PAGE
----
The 2019 Weta trimaran is a 14.5-foot (4.4-meter) trimaran featuring a carbon frame, centerboard, rudder foil, and rudder shock. The hull is made from fiberglass and foam. The Weta is built for strength and speed based on these lightweight materials. 

The 2019 Weta trimaran is easy to sail and is worth considering whether you want to take a quiet sail, race with your friends, or take kids to a sailing lesson. It has a simple design and is easy to set up independently. Thanks to its collapsible design, this trimaran is easily stored away with minimal space demands. 

13. WindRider 17

The 17.4-foot (5.3-meter) WindRider 17 is one of the more versatile trimarans in the market. It packs high performance for a low cost. This trimaran has a light rotating mast to boost performance, and a full-battened mainsail optimizes visibility. 

This sailboat is made from rotomolded polyethylene, which is more durable than fiberglass and demands less maintenance.

The WindRider 17 has a comfortable interior and can fit six adults. This is an ideal choice for social sailing for a couple or a family and friends. It’s easy to ride, and a shallow draft allows easy maneuverability. 

14. Astus 22.5

If you’re looking for something small but still comfortable, this 22.5-foot trimaran is for you. Built for speed and maneuverability, the Astus 22.5 has optional foils to optimize speed. The modern design, coupled with the spacious interior, can fit up to four beds. Accordingly, this trimaran is suited for family outings. 

This trimaran also has a foldable design, collapsing to only 16 feet (4.9 meters) for easy storage. 

15. Multi 23 Trimaran 

The Multi 23 trimaran has a contemporary design, featuring a vinyl ester and PVC foam core construction. The section below the waterline is made of solid glass for a sturdy base.

The beams are made of lightweight carbon, and the trimaran features a 33-foot (10-meter) aluminum rotating wing mast for optimal harnessing of the wind. While ideal for weekend excursions with family, once rigged with the asymmetrical spinnaker will get your heart pumping.

This trimaran packs high performance at a lower cost than most other options in the market. It’s a good choice if you are looking for a high-performing unit without spending an arm and a leg. 

16. Challenger Class Trimaran

The Challenger Trimaran 15 is the best choice for persons with disabilities. It’s designed to provide disabled sailors an opportunity to explore their passion for sailing without worrying about aspects like safety or operation.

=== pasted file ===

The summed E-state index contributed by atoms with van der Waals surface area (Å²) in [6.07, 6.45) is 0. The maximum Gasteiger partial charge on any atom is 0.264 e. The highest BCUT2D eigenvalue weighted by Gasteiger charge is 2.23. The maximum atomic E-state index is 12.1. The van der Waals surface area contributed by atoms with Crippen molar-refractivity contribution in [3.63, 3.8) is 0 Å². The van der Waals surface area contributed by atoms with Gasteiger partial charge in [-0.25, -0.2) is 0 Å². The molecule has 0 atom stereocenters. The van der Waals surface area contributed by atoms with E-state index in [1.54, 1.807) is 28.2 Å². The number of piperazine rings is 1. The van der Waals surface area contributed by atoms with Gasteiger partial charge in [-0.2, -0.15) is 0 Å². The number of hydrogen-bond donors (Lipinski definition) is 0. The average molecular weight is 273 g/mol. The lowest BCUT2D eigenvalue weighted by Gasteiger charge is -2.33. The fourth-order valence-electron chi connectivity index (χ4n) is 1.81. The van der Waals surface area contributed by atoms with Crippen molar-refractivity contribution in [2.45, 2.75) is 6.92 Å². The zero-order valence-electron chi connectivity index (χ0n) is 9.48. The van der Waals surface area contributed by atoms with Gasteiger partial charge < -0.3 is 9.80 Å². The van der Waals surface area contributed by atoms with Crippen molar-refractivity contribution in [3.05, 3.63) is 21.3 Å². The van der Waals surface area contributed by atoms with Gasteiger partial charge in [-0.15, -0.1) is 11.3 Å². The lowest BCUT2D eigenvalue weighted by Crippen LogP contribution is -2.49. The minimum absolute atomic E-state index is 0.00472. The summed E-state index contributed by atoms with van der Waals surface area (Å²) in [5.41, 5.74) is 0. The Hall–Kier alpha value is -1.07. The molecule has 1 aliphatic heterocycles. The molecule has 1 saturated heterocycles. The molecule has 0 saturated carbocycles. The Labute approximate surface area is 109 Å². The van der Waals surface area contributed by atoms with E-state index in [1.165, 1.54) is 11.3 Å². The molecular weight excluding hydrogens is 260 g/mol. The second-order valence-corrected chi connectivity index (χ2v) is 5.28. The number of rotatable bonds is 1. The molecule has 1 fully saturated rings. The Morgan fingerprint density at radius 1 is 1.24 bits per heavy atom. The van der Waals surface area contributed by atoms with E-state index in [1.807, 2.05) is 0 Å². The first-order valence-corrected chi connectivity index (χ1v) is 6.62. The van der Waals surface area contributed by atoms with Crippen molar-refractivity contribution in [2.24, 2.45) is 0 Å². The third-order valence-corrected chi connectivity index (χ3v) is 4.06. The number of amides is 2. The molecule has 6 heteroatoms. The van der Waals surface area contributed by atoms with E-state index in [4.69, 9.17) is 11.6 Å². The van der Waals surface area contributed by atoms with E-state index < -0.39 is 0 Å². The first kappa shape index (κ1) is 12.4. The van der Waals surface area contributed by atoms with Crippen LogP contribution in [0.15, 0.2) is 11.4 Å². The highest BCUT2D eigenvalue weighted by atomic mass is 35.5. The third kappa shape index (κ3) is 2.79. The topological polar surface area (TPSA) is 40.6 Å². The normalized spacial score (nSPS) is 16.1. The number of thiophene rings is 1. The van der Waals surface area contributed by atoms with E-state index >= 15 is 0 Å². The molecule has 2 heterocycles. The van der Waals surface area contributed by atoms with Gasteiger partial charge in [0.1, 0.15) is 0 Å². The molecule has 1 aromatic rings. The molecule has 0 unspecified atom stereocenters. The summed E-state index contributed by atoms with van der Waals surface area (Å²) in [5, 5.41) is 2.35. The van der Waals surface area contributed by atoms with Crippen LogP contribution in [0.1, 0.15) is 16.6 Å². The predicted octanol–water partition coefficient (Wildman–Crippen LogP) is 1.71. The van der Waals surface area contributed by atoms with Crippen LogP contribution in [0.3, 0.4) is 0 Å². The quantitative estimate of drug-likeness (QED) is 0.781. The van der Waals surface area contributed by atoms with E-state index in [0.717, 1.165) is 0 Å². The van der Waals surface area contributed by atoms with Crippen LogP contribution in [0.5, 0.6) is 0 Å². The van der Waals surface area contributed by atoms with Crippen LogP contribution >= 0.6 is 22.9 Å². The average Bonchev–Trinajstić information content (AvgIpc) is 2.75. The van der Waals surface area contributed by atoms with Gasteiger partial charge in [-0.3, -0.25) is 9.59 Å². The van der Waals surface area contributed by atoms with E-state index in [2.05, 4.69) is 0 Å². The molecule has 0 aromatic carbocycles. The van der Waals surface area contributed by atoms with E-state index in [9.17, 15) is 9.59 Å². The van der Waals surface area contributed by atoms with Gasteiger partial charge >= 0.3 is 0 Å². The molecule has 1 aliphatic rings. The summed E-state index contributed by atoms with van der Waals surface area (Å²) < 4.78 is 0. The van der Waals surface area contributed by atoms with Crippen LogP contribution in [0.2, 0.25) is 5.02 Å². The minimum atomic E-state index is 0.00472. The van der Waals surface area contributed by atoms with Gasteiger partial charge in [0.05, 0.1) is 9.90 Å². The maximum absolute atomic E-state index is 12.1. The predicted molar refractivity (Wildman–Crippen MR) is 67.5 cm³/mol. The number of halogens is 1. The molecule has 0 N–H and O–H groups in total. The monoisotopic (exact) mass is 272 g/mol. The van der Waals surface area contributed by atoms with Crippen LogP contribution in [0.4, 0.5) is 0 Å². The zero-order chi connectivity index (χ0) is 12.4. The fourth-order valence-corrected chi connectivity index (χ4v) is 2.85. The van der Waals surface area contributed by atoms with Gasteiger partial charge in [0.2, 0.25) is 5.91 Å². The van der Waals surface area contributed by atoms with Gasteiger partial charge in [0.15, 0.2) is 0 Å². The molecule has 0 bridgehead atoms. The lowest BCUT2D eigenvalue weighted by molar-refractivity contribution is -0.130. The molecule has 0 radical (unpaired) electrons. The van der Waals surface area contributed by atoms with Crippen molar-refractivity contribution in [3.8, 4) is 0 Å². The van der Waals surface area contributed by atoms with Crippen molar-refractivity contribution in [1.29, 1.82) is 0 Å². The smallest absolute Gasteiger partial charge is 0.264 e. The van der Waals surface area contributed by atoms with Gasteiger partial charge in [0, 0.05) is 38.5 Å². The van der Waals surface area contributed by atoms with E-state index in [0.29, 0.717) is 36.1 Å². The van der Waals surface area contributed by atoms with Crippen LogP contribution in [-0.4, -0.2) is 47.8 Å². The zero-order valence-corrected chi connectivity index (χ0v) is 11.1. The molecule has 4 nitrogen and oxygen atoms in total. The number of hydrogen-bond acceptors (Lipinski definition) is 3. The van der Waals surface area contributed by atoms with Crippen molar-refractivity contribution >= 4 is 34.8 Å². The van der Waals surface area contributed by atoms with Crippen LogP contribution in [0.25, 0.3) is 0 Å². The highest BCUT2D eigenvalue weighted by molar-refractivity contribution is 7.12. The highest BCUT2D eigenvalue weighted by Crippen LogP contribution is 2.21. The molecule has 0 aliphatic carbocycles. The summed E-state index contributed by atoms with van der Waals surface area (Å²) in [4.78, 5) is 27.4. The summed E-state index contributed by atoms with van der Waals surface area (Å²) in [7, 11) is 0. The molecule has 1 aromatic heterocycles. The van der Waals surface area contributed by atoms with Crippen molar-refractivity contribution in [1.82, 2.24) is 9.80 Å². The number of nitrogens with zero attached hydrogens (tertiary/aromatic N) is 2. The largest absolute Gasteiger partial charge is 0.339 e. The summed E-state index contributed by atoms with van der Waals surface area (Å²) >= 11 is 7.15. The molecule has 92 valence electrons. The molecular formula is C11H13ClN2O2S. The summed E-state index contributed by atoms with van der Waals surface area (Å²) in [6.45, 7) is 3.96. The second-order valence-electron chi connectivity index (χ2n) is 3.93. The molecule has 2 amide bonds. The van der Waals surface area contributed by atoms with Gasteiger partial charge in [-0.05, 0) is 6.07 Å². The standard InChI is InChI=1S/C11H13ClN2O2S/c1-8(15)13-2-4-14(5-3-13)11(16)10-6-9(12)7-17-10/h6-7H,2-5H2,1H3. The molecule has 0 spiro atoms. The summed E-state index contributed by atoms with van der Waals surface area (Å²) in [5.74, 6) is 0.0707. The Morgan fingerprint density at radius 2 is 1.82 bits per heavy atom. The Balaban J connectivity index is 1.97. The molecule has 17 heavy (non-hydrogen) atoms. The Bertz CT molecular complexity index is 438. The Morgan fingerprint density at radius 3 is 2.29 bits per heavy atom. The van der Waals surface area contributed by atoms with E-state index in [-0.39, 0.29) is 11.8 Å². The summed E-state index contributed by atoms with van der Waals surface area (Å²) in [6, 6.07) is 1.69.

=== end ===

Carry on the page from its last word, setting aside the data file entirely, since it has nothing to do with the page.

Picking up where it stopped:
A man named Geoff Hold circumnavigated the British Isles in 2007, becoming the first disabled person to achieve this feat. He had quadriplegia. 

Living up to its name, the Challenger can withstand harsh weather conditions while blending performance with speed. 

Final Thoughts 

Admittedly, no trimaran is best for everyone. But whether you are looking to race with your friends, take your loved ones or friends for a cruise over the weekend, or circumnavigate the ocean, you can rest assured that these lightweight trimarans will deliver speed, safety, and comfort to make it worth your while. 

These brands are innovatively designed and feature intricate safety mechanisms that make them virtually unsinkable. Give them a shot and begin your ocean adventure. 

  • Basco Boating: A Comprehensive Guide & Introduction to Trimaran Yachts
  • TheBoatAPP: New Trumarans: Which are the Best Ones
  • Corsair Marine: Corsair 37
  • Dragonfly: Dragonfly 28
  • Rapido Trimarans: Rapido 60
  • Neel Trimarans: Neel 43
  • Yachting World: World’s Collect Yachts: Maxi Trimaran MACIF
  • Yachting Monthly: Dragonfly 28 Performance
  • Rapido Trimarans: Rapido 40
  • Dragonfly: Dragon 32
  • Dragonfly: Dragonfly 40
  • Yachting World: Dragonfly 40 yacht tour: This cruising trimaran can do 24 knots
  • Dragonfly: Dragonfly 25
  • NauticExpo: Dragonfly 25
  • Yachtworld: Corsair 37 boats for sale
  • Cruising World: Neel 47 Trimaran: Best Full-Size Multihull0
  • Neel Trimaran: Neel 47
  • Multihull Solutions: NEEL 47 Boat Review | Cruising World
  • Yacht World: 2022 Neel 47 for sale
  • Farrier International: F-22
  • Weta Marine: The Boat
  • WindRider: WindRider 17 Trimaran Sailboat 
  • Astus Boats: Astus 22.5
  • Boat-specs: Multi 23
  • National Maritime Museum Cornwall: Challenger Trimaran #1 – BC26

Owner of CatamaranFreedom.com. A minimalist that has lived in a caravan in Sweden, 35ft Monohull in the Bahamas, and right now in his self-built Van. He just started the next adventure, to circumnavigate the world on a Catamaran!